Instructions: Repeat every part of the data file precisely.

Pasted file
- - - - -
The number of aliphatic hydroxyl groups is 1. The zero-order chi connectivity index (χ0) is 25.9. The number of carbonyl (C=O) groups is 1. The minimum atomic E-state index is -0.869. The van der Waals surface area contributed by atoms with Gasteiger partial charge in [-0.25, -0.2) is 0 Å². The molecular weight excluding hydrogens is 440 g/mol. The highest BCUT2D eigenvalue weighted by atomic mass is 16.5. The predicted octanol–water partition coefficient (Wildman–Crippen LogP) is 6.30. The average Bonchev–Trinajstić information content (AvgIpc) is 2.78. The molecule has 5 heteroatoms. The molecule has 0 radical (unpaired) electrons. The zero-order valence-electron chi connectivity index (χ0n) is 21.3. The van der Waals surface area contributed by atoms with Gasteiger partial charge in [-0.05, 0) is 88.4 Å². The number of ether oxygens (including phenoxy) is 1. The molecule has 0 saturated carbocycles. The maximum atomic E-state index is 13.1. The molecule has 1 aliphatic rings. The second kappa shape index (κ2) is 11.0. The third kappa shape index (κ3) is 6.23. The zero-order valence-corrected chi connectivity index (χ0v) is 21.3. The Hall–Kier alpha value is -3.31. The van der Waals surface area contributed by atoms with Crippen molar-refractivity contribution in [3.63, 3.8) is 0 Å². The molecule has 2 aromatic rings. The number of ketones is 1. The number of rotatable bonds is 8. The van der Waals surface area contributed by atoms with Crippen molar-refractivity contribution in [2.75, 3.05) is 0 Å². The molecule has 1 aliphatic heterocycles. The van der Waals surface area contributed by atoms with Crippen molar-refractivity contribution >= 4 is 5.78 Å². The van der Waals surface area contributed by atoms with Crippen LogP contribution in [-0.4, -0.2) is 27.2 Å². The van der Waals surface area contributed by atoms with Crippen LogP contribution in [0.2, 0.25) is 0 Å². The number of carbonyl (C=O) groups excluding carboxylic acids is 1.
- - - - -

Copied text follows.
The number of aliphatic hydroxyl groups is 1. The zero-order chi connectivity index (χ0) is 25.9. The number of carbonyl (C=O) groups is 1. The minimum atomic E-state index is -0.869. The van der Waals surface area contributed by atoms with Gasteiger partial charge in [-0.25, -0.2) is 0 Å². The molecular weight excluding hydrogens is 440 g/mol. The highest BCUT2D eigenvalue weighted by atomic mass is 16.5. The predicted octanol–water partition coefficient (Wildman–Crippen LogP) is 6.30. The average Bonchev–Trinajstić information content (AvgIpc) is 2.78. The molecule has 5 heteroatoms. The molecule has 0 radical (unpaired) electrons. The zero-order valence-electron chi connectivity index (χ0n) is 21.3. The van der Waals surface area contributed by atoms with Gasteiger partial charge in [-0.05, 0) is 88.4 Å². The number of ether oxygens (including phenoxy) is 1. The molecule has 0 saturated carbocycles. The maximum atomic E-state index is 13.1. The molecule has 1 aliphatic rings. The second kappa shape index (κ2) is 11.0. The third kappa shape index (κ3) is 6.23. The zero-order valence-corrected chi connectivity index (χ0v) is 21.3. The Hall–Kier alpha value is -3.31. The van der Waals surface area contributed by atoms with Crippen molar-refractivity contribution in [3.63, 3.8) is 0 Å². The molecule has 2 aromatic rings. The number of ketones is 1. The number of rotatable bonds is 8. The van der Waals surface area contributed by atoms with Crippen molar-refractivity contribution in [2.75, 3.05) is 0 Å². The molecule has 1 aliphatic heterocycles. The van der Waals surface area contributed by atoms with Crippen molar-refractivity contribution >= 4 is 5.78 Å². The van der Waals surface area contributed by atoms with Crippen LogP contribution in [-0.4, -0.2) is 27.2 Å². The van der Waals surface area contributed by atoms with Crippen LogP contribution in [0.2, 0.25) is 0 Å². The number of carbonyl (C=O) groups excluding carboxylic acids is 1.